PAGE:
Tina Lewis Rowe

Insights, Information & Inspiration

Would You Like To Erase Parts of Your Past?

 When your past catches up with you, or you catch up with your past. Last month a woman was photographed after paying $53,000 to have puppies cloned from her former beloved pet. When her photo circulated around the world, several people came forward to accuse her of crimes dating back thirty years! She is facing a number of charges right now, although some of them have been dropped because of the statute of limitations. 

You may also recall several cases in which people on 12 Step Recovery programs have contacted people to seek forgiveness and make amends (Step Nine) and been charged and tried for the crimes they committed. In one case the man admitted to a lesser crime but his victim claimed something more serious and he was found guilty of that crime.

In the first situation, the woman’s past caught up with her and she is desperately trying to claim that it was not her. In the other situation, the people brought their pasts into the open in an effort to make things better–not always successfully. What they have in common with many of us is that they would like to erase the parts of their past that are now so humiliating or troubling, or that are creating trouble for them. One man who sought forgiveness for stealing money from his workplace thirty years ago said, “That was another me. The me I am now is ashamed, disgusted and repulsed by what I did.”

Have you ever felt that way? Not about something criminal I hope, but about something you wish you had not done, or swear you would never do now? Have you ever remembered something you said, did or thought years ago–or only months, weeks or days ago–and wished you could erase it? You cannot, and neither can those who are aware of what you did. So, is there any way to make it better?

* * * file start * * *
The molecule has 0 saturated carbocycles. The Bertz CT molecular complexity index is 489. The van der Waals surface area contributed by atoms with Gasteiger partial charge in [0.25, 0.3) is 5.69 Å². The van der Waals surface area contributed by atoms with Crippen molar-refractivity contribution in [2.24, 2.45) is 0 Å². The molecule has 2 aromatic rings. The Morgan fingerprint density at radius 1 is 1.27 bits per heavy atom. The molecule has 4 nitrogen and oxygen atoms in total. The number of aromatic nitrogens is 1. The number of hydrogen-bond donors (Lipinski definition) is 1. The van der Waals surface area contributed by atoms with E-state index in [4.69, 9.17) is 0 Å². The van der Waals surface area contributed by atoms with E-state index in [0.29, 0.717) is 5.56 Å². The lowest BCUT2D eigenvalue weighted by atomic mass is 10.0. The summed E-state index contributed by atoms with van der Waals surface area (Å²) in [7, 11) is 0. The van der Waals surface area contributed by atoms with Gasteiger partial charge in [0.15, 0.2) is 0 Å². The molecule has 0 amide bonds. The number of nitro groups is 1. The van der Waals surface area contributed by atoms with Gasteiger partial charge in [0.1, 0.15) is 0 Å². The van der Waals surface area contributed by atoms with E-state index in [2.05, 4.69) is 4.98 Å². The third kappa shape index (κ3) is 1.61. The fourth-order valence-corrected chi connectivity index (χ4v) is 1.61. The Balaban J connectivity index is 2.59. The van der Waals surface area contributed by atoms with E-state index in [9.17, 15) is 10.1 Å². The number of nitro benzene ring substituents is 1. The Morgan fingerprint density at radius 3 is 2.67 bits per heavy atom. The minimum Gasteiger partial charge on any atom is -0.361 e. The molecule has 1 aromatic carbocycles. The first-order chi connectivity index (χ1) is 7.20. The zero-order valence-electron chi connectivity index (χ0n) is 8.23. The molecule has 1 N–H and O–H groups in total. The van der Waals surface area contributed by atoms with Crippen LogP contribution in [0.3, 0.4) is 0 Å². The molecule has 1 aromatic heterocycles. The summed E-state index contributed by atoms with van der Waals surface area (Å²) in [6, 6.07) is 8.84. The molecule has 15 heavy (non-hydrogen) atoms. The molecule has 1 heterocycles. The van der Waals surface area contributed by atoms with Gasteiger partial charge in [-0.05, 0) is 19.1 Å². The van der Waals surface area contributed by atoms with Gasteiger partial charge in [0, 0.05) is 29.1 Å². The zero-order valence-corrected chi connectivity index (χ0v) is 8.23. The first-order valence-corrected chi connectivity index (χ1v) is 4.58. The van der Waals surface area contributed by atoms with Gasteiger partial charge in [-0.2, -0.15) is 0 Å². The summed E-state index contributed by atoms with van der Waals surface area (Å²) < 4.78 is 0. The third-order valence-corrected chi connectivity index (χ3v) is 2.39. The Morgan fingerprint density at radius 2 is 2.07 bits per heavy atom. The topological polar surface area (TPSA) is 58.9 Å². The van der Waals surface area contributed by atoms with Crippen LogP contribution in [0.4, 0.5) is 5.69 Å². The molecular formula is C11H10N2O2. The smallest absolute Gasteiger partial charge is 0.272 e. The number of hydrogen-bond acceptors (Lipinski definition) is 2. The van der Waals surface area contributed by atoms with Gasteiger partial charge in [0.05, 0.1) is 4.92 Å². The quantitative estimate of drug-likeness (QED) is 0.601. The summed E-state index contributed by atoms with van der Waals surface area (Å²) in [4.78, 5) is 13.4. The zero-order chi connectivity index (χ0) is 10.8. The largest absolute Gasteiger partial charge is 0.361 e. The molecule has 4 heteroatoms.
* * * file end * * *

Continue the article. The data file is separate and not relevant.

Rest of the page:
1. If you can apologize without causing emotional pain or embarassment, do so. If you had a bad relationship or did unkind or ill-judged things, or if someone else “knew you when”, and you wish they had a better memory of you, perhaps you can discuss it with them and feel some forgiveness or at least understanding. That is not always a kind thing, however–and you may find it makes the other person feel bad while you are trying to feel good.

If you do not feel you can apologize or if you think it will create more hard feelings, consider re-contacting that person and focus on establishing a better relationship this time. They may think there are things they need to apologize about as well! Or, if it seems you can talk about it, mention your poor judgment and talk briefly about the old you and how you regret what you did. Sometimes one sincere sentence like that can bring resolution to both of you, without creating even more discomfort.

2. Commit to your new, better and more mature life. Perhaps you were wrong or used poor judgment back then. LIve your life now in the best way possible.  Think of what you want to say about your life in another year. Will you be proud of your work and life this year or will you be wishing you could erase it?

3. Do not make excuses for yourself. It is true that you are probably no worse than many others. It is also true that no good comes from beating up on yourself mentally about relatively minor things from the past. However, do not fall into the trap of convincing yourself you really have no reason to feel remorse or regret. One way you know you have matured and improved is that you see what you did wrong and what was unwise, and you feel badly about it.

4. Be your own parent or counselor. If a friend or your child came to you with the situation you are thinking about, what would you suggest they do? You would probably tell them to try to make it right, and if that is not possible, to simply promise to do better in the future and live up to the promise. That is what you can do as well.